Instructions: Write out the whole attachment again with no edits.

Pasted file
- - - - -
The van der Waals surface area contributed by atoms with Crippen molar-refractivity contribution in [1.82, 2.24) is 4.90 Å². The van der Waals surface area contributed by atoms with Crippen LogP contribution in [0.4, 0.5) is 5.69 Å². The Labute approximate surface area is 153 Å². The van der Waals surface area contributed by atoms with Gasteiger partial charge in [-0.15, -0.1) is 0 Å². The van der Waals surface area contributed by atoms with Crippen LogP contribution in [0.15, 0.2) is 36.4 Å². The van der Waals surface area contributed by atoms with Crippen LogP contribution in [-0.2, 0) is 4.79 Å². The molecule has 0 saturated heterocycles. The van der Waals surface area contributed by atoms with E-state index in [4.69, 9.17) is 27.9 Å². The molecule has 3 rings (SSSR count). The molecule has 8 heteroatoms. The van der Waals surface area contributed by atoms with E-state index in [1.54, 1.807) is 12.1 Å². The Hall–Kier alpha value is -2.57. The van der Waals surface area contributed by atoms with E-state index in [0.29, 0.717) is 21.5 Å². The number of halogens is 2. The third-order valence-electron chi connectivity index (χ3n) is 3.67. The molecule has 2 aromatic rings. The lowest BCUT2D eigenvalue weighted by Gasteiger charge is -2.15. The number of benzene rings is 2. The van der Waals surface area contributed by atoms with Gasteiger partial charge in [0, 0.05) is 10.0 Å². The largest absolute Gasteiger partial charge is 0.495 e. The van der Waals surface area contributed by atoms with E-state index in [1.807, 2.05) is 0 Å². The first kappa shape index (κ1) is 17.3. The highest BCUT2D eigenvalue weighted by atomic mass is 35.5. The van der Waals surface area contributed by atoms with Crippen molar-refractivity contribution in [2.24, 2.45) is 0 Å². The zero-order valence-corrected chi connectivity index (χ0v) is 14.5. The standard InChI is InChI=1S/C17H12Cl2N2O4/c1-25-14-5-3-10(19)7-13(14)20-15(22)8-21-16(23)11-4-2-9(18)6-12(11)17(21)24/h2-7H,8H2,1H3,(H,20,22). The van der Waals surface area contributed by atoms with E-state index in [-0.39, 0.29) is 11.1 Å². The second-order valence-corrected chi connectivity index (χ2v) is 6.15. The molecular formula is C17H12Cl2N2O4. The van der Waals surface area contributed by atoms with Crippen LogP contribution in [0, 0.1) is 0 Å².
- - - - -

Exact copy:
The van der Waals surface area contributed by atoms with Crippen molar-refractivity contribution in [1.82, 2.24) is 4.90 Å². The van der Waals surface area contributed by atoms with Crippen LogP contribution in [0.4, 0.5) is 5.69 Å². The Labute approximate surface area is 153 Å². The van der Waals surface area contributed by atoms with Gasteiger partial charge in [-0.15, -0.1) is 0 Å². The van der Waals surface area contributed by atoms with Crippen LogP contribution in [0.15, 0.2) is 36.4 Å². The van der Waals surface area contributed by atoms with Crippen LogP contribution in [-0.2, 0) is 4.79 Å². The molecule has 0 saturated heterocycles. The van der Waals surface area contributed by atoms with E-state index in [4.69, 9.17) is 27.9 Å². The molecule has 3 rings (SSSR count). The molecule has 8 heteroatoms. The van der Waals surface area contributed by atoms with E-state index in [1.54, 1.807) is 12.1 Å². The Hall–Kier alpha value is -2.57. The van der Waals surface area contributed by atoms with E-state index in [0.29, 0.717) is 21.5 Å². The number of halogens is 2. The third-order valence-electron chi connectivity index (χ3n) is 3.67. The molecule has 2 aromatic rings. The lowest BCUT2D eigenvalue weighted by Gasteiger charge is -2.15. The number of benzene rings is 2. The van der Waals surface area contributed by atoms with Gasteiger partial charge in [0, 0.05) is 10.0 Å². The largest absolute Gasteiger partial charge is 0.495 e. The van der Waals surface area contributed by atoms with E-state index in [1.807, 2.05) is 0 Å². The first kappa shape index (κ1) is 17.3. The highest BCUT2D eigenvalue weighted by atomic mass is 35.5. The van der Waals surface area contributed by atoms with Crippen molar-refractivity contribution in [2.24, 2.45) is 0 Å². The zero-order valence-corrected chi connectivity index (χ0v) is 14.5. The standard InChI is InChI=1S/C17H12Cl2N2O4/c1-25-14-5-3-10(19)7-13(14)20-15(22)8-21-16(23)11-4-2-9(18)6-12(11)17(21)24/h2-7H,8H2,1H3,(H,20,22). The van der Waals surface area contributed by atoms with E-state index in [-0.39, 0.29) is 11.1 Å². The second-order valence-corrected chi connectivity index (χ2v) is 6.15. The molecular formula is C17H12Cl2N2O4. The van der Waals surface area contributed by atoms with Crippen LogP contribution in [0, 0.1) is 0 Å².